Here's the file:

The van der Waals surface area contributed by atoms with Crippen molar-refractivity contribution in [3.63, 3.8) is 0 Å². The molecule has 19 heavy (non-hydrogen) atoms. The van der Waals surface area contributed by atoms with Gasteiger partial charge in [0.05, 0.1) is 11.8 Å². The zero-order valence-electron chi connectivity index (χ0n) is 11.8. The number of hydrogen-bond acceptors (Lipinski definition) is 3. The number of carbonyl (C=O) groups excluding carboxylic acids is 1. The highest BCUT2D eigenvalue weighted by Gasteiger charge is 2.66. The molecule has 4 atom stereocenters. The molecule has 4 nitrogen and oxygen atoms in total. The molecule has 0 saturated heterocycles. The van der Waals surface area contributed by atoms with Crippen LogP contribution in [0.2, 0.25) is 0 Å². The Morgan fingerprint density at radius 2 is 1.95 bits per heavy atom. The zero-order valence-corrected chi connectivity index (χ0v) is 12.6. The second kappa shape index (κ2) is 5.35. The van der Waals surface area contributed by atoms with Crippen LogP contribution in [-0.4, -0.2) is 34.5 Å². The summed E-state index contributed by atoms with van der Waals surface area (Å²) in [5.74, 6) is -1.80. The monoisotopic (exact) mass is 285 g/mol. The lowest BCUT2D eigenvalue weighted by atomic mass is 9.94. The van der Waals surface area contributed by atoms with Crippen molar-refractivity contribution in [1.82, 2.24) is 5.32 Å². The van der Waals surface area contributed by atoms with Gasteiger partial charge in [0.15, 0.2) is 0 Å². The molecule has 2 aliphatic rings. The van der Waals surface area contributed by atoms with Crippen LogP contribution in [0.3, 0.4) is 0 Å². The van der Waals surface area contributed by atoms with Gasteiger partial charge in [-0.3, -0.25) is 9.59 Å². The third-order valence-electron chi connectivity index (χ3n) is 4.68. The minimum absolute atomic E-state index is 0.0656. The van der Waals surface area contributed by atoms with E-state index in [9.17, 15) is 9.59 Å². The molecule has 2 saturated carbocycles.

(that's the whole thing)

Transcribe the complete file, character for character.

The van der Waals surface area contributed by atoms with Crippen molar-refractivity contribution in [3.63, 3.8) is 0 Å². The molecule has 19 heavy (non-hydrogen) atoms. The van der Waals surface area contributed by atoms with Gasteiger partial charge in [0.05, 0.1) is 11.8 Å². The zero-order valence-electron chi connectivity index (χ0n) is 11.8. The number of hydrogen-bond acceptors (Lipinski definition) is 3. The number of carbonyl (C=O) groups excluding carboxylic acids is 1. The highest BCUT2D eigenvalue weighted by Gasteiger charge is 2.66. The molecule has 4 atom stereocenters. The molecule has 4 nitrogen and oxygen atoms in total. The molecule has 0 saturated heterocycles. The van der Waals surface area contributed by atoms with Crippen LogP contribution in [0.2, 0.25) is 0 Å². The Morgan fingerprint density at radius 2 is 1.95 bits per heavy atom. The zero-order valence-corrected chi connectivity index (χ0v) is 12.6. The second kappa shape index (κ2) is 5.35. The van der Waals surface area contributed by atoms with Crippen LogP contribution in [-0.4, -0.2) is 34.5 Å². The summed E-state index contributed by atoms with van der Waals surface area (Å²) in [5.74, 6) is -1.80. The monoisotopic (exact) mass is 285 g/mol. The lowest BCUT2D eigenvalue weighted by atomic mass is 9.94. The van der Waals surface area contributed by atoms with Crippen molar-refractivity contribution in [1.82, 2.24) is 5.32 Å². The van der Waals surface area contributed by atoms with Gasteiger partial charge in [0.15, 0.2) is 0 Å². The molecule has 2 aliphatic rings. The van der Waals surface area contributed by atoms with Crippen LogP contribution in [0.3, 0.4) is 0 Å². The van der Waals surface area contributed by atoms with Gasteiger partial charge in [-0.3, -0.25) is 9.59 Å². The third-order valence-electron chi connectivity index (χ3n) is 4.68. The minimum absolute atomic E-state index is 0.0656. The van der Waals surface area contributed by atoms with E-state index in [9.17, 15) is 9.59 Å². The molecule has 2 saturated carbocycles.